The most expensive movie ever made (the final word is $172 million), Waterworld will be a true monument in Kevin Costner's career. Unfortunately, this film isn't going to have quite the effect something like Dances with Wolves had. The bottom line is Waterworld is a marginal film: always extravagant, sometimes entertaining, often preachy and dull--a pure formula picture.
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What a pity that Die Hard 2: Die Harder (based on the novel 58 Minutes) falls into the trap of being just another Die Hard in Washington's Dulles Airport. I mean, it's kinda funny that John McClane (Bruce Willis, having a good ol' time) acknowledges his pathetic luck. Not this shit again! He's waiting for his wife's plane to land when terrorists seize control of the airport, crashing a plane just to prove that they'll stop at nothing. Yes, they will stop at nothing! Insert an evil laugh here, and throw in a moustache twirl, why dontcha?
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In the '90s, Costner's messianic ambitions - his belief that his aw-shucks Everyman demanded an epic canvas to match his bank account - produced some of the worst films ever made. But his attitude works perfectly in 1989's Field of Dreams (based on the book Shoeless Joe) because the setting is appropriately modest; if we could never buy him as a post-apocalyptic savior, he's just fine as a middle-class hero. Costner plays Ray Kinsella, a rat-race refugee who's moved his wife Anni (Amy Madigan) and daughter Karin (Gaby Hoffmann) to a farmhouse in Iowa. One evening, alone amongst the corn, Ray hears a voice tell him, "If you build it, they will come." A vision of a baseball field is presented before him, and he immediately sets to work re-creating it, believing that it might help him better understand his late father, from whom he was long estranged.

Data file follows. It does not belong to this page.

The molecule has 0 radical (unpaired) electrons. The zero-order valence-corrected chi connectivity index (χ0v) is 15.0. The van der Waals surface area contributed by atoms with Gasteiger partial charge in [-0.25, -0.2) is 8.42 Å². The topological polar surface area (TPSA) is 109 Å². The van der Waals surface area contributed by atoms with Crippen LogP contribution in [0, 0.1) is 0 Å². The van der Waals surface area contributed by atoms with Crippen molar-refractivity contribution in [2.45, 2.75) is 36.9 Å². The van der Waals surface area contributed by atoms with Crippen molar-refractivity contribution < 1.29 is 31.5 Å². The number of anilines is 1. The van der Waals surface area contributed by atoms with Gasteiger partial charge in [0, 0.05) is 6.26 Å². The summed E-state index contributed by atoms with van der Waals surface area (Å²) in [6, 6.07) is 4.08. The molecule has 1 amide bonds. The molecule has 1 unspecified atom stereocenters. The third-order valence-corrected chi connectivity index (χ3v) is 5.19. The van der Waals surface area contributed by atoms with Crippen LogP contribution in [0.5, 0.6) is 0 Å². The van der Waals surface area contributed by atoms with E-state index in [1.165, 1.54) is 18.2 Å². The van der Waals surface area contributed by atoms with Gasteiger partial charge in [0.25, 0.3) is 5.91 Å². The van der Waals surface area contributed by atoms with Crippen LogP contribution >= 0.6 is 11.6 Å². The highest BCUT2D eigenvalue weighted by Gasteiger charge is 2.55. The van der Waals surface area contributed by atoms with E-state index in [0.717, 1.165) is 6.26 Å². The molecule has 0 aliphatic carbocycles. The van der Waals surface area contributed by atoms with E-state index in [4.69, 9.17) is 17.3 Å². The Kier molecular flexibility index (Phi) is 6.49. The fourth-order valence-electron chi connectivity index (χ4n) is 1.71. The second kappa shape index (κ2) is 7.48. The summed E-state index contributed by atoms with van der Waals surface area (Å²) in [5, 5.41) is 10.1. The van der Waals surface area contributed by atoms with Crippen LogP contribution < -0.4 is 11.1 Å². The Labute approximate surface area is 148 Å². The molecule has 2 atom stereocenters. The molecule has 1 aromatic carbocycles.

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Matthew (Emile Hirsch) is at the top of his class, has recently been accepted to Georgetown University, and is readying himself for a career in politics. He's also preparing to deliver a speech (on morality, ironically) that could earn him a prestigious scholarship. Danielle (Elisha Cuthbert) wants a break from her job in the Los Angeles porn industry, and is housesitting for her aunt who lives next door to Matthew. She's also hiding out from her producer, ex-boyfriend Kelly (Timothy Olyphant) who nets $30,000 for each film she makes. Matthew wants to be cool like the school jocks that cut class and ditch school; Danielle wants to get the college education she never had and live a normal, suburban existence. They're perfect for each other, right?
Continue reading: The Girl Next Door (2004) Review